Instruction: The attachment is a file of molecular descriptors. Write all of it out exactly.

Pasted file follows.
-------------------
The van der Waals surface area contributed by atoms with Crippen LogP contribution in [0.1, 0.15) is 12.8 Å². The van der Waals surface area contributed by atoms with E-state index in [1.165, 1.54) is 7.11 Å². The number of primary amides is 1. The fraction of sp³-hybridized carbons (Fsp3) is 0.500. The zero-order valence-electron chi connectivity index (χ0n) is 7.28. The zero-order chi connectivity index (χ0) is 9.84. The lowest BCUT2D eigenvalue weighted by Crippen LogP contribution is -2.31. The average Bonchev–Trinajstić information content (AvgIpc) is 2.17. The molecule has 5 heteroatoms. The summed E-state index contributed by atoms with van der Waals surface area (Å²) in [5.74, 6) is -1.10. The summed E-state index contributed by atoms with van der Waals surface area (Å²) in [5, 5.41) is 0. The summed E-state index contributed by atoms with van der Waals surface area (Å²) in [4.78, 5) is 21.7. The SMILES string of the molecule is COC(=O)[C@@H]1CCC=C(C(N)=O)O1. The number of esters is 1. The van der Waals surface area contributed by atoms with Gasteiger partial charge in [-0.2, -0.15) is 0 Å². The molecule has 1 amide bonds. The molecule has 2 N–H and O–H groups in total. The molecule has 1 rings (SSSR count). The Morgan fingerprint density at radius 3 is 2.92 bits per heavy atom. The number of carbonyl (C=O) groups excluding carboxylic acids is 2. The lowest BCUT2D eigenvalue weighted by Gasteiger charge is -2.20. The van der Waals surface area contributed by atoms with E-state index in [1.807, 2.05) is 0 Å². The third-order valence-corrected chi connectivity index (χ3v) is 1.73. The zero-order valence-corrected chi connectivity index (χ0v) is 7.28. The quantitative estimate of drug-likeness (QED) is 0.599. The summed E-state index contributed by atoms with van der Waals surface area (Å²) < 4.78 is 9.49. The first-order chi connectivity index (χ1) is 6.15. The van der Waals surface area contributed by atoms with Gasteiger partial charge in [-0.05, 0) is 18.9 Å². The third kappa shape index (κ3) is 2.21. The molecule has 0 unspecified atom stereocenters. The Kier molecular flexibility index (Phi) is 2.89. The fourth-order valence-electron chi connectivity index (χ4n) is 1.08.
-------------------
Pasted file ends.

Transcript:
The van der Waals surface area contributed by atoms with Crippen LogP contribution in [0.1, 0.15) is 12.8 Å². The van der Waals surface area contributed by atoms with E-state index in [1.165, 1.54) is 7.11 Å². The number of primary amides is 1. The fraction of sp³-hybridized carbons (Fsp3) is 0.500. The zero-order valence-electron chi connectivity index (χ0n) is 7.28. The zero-order chi connectivity index (χ0) is 9.84. The lowest BCUT2D eigenvalue weighted by Crippen LogP contribution is -2.31. The average Bonchev–Trinajstić information content (AvgIpc) is 2.17. The molecule has 5 heteroatoms. The summed E-state index contributed by atoms with van der Waals surface area (Å²) in [5.74, 6) is -1.10. The summed E-state index contributed by atoms with van der Waals surface area (Å²) in [5, 5.41) is 0. The summed E-state index contributed by atoms with van der Waals surface area (Å²) in [4.78, 5) is 21.7. The SMILES string of the molecule is COC(=O)[C@@H]1CCC=C(C(N)=O)O1. The number of esters is 1. The van der Waals surface area contributed by atoms with Gasteiger partial charge in [-0.2, -0.15) is 0 Å². The molecule has 1 amide bonds. The molecule has 2 N–H and O–H groups in total. The molecule has 1 rings (SSSR count). The Morgan fingerprint density at radius 3 is 2.92 bits per heavy atom. The number of carbonyl (C=O) groups excluding carboxylic acids is 2. The lowest BCUT2D eigenvalue weighted by Gasteiger charge is -2.20. The van der Waals surface area contributed by atoms with E-state index in [1.807, 2.05) is 0 Å². The third-order valence-corrected chi connectivity index (χ3v) is 1.73. The zero-order valence-corrected chi connectivity index (χ0v) is 7.28. The quantitative estimate of drug-likeness (QED) is 0.599. The summed E-state index contributed by atoms with van der Waals surface area (Å²) < 4.78 is 9.49. The first-order chi connectivity index (χ1) is 6.15. The van der Waals surface area contributed by atoms with Gasteiger partial charge in [-0.05, 0) is 18.9 Å². The third kappa shape index (κ3) is 2.21. The molecule has 0 unspecified atom stereocenters. The Kier molecular flexibility index (Phi) is 2.89. The fourth-order valence-electron chi connectivity index (χ4n) is 1.08.